by Bob Montemurro
When it comes to creating a Mt. Rushmore of the founding fathers of
the craft beer revolution one of the carvings just has to be of Jim
Koch, founder and President of Boston Beer Co., makers of the Sam
Adams beer line. Sam Adams lager and Boston Ale were the first true
craft beers that most bars ever carried. Koch was relentless in
spreading the word of good beer on the retail level. He proved to bar
owners that there was a large customer base that would come out to
support good beer. It was a truly significant achievement.
Over the years Mr. Koch has become a beer celebratory. Thanks to
appearing in countless commercials his face is well known by nearly
every craft beer fan and the public in general. In fact it's hard to cite
any other beer personality today with such wide ranging recognition.
So it's no surprise that when Jim Koch speaks, people (especially me)
listen. Yes, I was even one of the first people to buy his "Perfect Pint
Glass", an intriguingly shaped, angle-rimmed vessel that he reportedly
spend over six figures to design about 6 or 7 years ago. It's a
wonderful glass that holds the aromas in and enhances carbonation.
Although it's still popula, it never really became the hit I hoped it would.
I lament that fact every time I'm subjected to the ever present shaker
pints which essentially do nothing more for good beer than keep it off
When Jim Koch goes anywhere he must drink beer. After all, he is the
face of the company and the craft industry in general. It just wouldn't
be acceptable to see him publicly knocking down an orange juice,
Coke, or, heaven forbid, a glass of Pinot Noir. Ever wonder how this
billionaire brewing icon can drink so much and still be the ever sober,
responsible spokesman for most things beer? Oh, you never did. No
problem, it's something I've always wanted to know, which means I
can continue writing this column in good faith. Well Jim's secret is out.
In a word, its "yeast"!
In a recent interview Koch revealed that for years he has swallowed
standard Fleischmann’s dry yeast before he drinks, stirring the white
powdery substance in with some yogurt to make it more palatable. All
you need he said was one teaspoon per beer, right before you start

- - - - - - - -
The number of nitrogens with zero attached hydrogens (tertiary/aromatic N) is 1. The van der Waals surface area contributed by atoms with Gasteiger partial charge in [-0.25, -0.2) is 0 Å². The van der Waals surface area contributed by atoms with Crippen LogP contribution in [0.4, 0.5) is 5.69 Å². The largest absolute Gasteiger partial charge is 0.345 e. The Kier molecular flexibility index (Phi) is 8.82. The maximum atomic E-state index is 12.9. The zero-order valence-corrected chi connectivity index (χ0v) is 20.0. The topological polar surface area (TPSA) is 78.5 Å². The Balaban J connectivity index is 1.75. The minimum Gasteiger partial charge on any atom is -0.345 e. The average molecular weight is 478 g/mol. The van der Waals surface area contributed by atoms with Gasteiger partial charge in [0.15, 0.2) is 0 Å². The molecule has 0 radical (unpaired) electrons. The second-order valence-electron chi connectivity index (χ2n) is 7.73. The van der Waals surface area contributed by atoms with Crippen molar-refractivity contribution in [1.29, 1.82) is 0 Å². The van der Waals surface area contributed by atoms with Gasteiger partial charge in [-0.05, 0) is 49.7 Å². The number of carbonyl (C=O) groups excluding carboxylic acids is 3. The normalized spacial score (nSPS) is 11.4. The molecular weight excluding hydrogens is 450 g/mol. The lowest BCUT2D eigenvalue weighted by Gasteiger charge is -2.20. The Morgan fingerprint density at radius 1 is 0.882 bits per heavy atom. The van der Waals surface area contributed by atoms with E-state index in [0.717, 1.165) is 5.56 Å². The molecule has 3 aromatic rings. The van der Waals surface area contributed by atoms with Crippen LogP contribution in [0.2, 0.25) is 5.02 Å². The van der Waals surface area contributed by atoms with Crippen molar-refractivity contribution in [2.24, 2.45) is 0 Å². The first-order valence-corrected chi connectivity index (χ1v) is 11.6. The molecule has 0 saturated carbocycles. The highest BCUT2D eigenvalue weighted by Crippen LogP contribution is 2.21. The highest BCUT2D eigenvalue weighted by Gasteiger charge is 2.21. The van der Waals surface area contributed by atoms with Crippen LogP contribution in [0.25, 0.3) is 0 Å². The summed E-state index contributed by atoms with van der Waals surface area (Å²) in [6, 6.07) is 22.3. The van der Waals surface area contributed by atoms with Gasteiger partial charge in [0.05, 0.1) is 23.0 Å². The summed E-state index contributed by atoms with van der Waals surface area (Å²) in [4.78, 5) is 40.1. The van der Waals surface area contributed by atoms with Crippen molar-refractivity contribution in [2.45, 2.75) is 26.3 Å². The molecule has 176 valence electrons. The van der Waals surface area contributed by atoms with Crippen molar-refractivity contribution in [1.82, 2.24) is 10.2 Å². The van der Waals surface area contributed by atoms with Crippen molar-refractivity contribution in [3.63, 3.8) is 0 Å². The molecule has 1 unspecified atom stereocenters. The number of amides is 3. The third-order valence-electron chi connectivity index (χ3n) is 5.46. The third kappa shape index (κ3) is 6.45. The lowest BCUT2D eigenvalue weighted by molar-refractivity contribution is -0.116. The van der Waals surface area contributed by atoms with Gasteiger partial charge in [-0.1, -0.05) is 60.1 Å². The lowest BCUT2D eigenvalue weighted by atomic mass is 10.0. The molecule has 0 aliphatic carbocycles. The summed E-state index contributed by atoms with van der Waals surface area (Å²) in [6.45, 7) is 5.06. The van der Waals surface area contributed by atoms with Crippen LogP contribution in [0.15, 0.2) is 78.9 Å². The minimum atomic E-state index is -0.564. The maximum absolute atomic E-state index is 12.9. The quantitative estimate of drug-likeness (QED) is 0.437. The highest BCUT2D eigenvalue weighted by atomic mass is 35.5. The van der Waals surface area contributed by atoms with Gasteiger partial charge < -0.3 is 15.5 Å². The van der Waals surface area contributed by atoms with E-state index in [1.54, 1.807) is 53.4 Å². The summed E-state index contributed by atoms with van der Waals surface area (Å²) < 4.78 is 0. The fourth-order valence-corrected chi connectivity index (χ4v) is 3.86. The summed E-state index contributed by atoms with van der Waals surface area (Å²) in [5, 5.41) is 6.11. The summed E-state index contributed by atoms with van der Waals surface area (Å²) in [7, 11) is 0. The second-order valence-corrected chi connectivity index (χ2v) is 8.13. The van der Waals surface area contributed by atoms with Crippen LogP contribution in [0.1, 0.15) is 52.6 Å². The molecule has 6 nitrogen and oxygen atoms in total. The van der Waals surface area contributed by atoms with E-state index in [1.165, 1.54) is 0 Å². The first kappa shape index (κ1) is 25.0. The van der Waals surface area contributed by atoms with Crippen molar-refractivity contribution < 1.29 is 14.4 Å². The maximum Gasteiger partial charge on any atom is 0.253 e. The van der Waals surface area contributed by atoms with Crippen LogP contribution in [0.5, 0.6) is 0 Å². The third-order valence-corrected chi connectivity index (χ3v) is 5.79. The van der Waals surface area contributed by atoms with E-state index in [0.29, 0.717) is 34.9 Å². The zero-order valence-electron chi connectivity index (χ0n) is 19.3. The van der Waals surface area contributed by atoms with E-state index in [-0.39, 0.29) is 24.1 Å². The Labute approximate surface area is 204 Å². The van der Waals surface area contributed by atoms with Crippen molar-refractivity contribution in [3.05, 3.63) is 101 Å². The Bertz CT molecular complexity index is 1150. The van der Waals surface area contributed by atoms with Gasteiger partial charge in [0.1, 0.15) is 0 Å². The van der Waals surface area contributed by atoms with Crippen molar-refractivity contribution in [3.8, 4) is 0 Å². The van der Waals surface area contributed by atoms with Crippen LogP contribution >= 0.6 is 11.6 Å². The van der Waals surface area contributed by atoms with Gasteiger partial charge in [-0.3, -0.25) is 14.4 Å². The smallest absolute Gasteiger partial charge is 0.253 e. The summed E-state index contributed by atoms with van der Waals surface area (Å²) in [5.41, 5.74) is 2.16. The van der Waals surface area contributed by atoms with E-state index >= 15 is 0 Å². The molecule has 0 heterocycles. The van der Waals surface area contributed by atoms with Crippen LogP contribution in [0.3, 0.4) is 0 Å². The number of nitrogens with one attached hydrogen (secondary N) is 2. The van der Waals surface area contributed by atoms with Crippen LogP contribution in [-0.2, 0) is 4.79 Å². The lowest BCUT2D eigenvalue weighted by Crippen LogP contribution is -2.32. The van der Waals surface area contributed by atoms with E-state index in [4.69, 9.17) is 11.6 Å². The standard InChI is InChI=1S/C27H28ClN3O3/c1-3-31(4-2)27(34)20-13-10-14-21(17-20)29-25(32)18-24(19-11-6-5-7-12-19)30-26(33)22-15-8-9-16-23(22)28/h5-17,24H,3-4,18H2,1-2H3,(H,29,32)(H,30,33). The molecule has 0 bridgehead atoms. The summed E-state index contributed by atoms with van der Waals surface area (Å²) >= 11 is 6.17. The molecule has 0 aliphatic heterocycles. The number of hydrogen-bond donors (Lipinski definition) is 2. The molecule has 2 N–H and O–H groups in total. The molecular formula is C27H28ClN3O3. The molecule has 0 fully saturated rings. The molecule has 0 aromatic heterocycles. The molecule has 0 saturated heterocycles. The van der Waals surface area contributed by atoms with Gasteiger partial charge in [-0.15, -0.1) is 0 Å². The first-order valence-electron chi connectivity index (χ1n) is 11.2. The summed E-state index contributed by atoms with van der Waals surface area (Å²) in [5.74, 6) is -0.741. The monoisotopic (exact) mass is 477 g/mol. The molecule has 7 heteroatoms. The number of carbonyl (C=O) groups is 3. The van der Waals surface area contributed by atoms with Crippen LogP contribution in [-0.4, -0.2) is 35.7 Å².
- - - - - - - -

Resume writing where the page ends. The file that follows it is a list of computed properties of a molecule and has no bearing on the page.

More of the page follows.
Koch credits this insight to craft beer legend, the late Dr. Joseph
Owades (PhD in biochemistry). Owades was considered the foremost
expert on fermentation and alcohol metabolism in the world. Adding to
Owades legend is the fact that Koch always called him "the best brewer
who’s ever lived.” Not too shabby. Dr. Owades eventually became a
consultant for most of America’s craft brewing pioneers such as
Anchor Brewing in San Francisco, New Amsterdam Brewing in New
York, and, of course, the Boston Beer Company.
The science behind it all is that active dry yeast has an enzyme in it
called alcohol dehydrogenases (ADH). ADH is able to break alcohol
molecules down into their constituent parts of carbon, hydrogen, and
oxygen. Which is the same thing that happens when your body
metabolizes alcohol in its liver. Dr. Owades postulized that if you have
that enzyme in your stomach when the alcohol first hits it, the ADH will
begin breaking it down before it gets into your bloodstream and, thus,
your brain. As such the yeast will mitigate (but will not totally block) the
effects of alcohol.
Now before you rush out and patent this idea for your own medicine
business be aware that Dr. Owades did just that, calling his creation
Prequel, an all-natural pill to limit drunkenness. The product never hit
store shelves mainly because no manufacturer wanted to deal with the
potential liabilities associated with it.
I'm guessing some of the nay sayers out there will complain that Koch
and Owades were missing the point of alcohol consumption in the first
place. Perhaps so, but those critics are missing one of the points of
good craft beer - it's complex flavors and taste sensations are really
what counts, not the alcohol content.
The bottom line in this is simple- does it really work? Honestly, I'm not
sure. I was thinking trying it but somehow can't see myself carrying a
cooler filled with yogurt cups to my local bar and opening one before
every beer I order. Think of the calories, think of the expense, think of
the embarrassment. Yes, embarrassment. In some bars just saying
the word yogurt is grounds for removal. And not to gently.
I invite everyone to send me their own columns about beer just as Liv
did. I'll select the best ones and publish them here. So join in and get
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